MEA’s Plumbing Coordinator, Patrick Ryan, recently attended a seminar on domestic water pipe sizing for modern high efficiency fixtures. The below is the summary of Patrick’s experience during the Hunter’s Curve Summit.
I recently attended “The Water Demand Calculator: Updating the Hunter’s Curve Summit”, a symposium on domestic water pipe sizing for modern high efficiency fixtures, co-hosted by the American Society of Plumbing Engineers (ASPE) and the International Association of Mechanical and Plumbing Officials (IAPMO). The summit was 8 hours long with around 180 attendees. The speakers discussed a range of topics from the history of Roy Hunter and the development of Hunter’s curve to the development of the Water Demand Calculator (WDC) to methods of domestic water piping sizing in Germany. The Summit was concluded with a panel discussion where they would answer questions from the attendees. At the conclusion, if one thing was clear it was that Hunter’s curve is outdated and a new method of calculating flow rate in domestic water systems is required.
The current standard for sizing plumbing systems in the U.S. is utilizing Hunter’s curve developed by Roy Hunter in 1940. Hunter’s curve is a probability curve, based primarily on water closets, which converts a fixture unit value into a flow rate. Each plumbing fixture is assigned a fixture unit (FU) value (i.e., Flush Tank Water Closet = 2.2 FU, Lavatory = 0.7 FU, etc.) if you want to size a pipe you must sum all fixture unit values that the pipe serves and then use Hunter’s curve to convert that value to GPM. This has been the standard for 80 years and is used in all current U.S. plumbing codes but there are issues this approach.
When Hunter’s Curve was created the average toilet flushed approximately 7 gallons per flush. Modern water closets range anywhere from 1.6 gallons per flush all the way down to 0.8 gallons per flush for ultra-high efficiency models. There has been a large focus in the last several decades to drastically improve efficiencies for all plumbing fixtures. As such, the use of Hunter’s curve has led to over sizing of domestic water piping. Oversized piping has a host of issues with it. Water will sit in piping longer when it is oversized, and it increases the probability for stagnation in the water lines. With increasing concerns over Legionella, reducing stagnation in domestic water systems should be a primary concern. Over sizing also reduces energy efficiency of hot water piping through increased heat losses. This means hot water return systems will use more energy to maintain the temperature for the extra volume of water stored in the piping as well.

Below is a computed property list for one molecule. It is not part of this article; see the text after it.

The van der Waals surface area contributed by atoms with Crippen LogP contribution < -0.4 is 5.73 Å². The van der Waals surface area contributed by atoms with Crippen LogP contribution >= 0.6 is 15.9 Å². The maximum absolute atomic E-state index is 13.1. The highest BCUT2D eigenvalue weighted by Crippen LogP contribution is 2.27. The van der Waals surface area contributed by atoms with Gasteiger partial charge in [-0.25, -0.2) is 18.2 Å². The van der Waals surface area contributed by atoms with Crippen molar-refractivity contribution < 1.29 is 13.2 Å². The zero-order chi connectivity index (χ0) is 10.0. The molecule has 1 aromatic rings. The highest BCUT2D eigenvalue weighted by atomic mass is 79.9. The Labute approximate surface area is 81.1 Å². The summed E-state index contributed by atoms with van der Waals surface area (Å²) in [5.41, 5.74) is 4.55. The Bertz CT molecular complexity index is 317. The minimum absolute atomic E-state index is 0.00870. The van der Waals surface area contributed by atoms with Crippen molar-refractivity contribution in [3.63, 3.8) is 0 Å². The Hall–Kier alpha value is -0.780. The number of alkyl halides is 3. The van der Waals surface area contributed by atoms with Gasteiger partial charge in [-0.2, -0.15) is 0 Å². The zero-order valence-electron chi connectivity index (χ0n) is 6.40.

Hunter’s curve is a clean and simple method for sizing domestic water systems that was invaluable in a time when computers were not accessible. Because of that simplicity, Hunter’s curve has become a one size fits all solution for all building types. As the saying goes it is a jack of all trades and a master of none. This approach is used to size single family residences, multifamily buildings, high rises, commercial buildings, hospitals, restaurants, and stadiums but the use of these buildings can differ greatly from one another, so the result is inevitably going to be an inefficient design. Computers are now ubiquitous and the ability for designers to complete complex calculations is greatly simplified. With the drastic changes in plumbing fixture efficiency and computing technology since Hunter’s curve was developed, it only seems fitting to develop a new method of sizing domestic water systems utilizing modern technology.
The Water Demand Calculator
IAPMO, ASPE, and the Water Quality Research Foundation (WQRF) organized a task force in 2011 to create an improved method of sizing domestic water systems with modern low flow fixtures. The task force acquired water survey data of over 1000 single family homes from Aquacraft Inc. The result is the Peak Water Demand Study and the Water Demand Calculator. The WDC is a free excel calculator that uses 3 different algorithms depending on the number of fixtures and a dimensionless number called Hunter’s Number. I won’t get into the specifics of their methodology in this article but if you wish to learn more about these algorithms and the development of the WDC, I encourage you to read the Peak Water Demand Study . The main result of the WDC is reduced pipe sizes but that brings many benefits with it: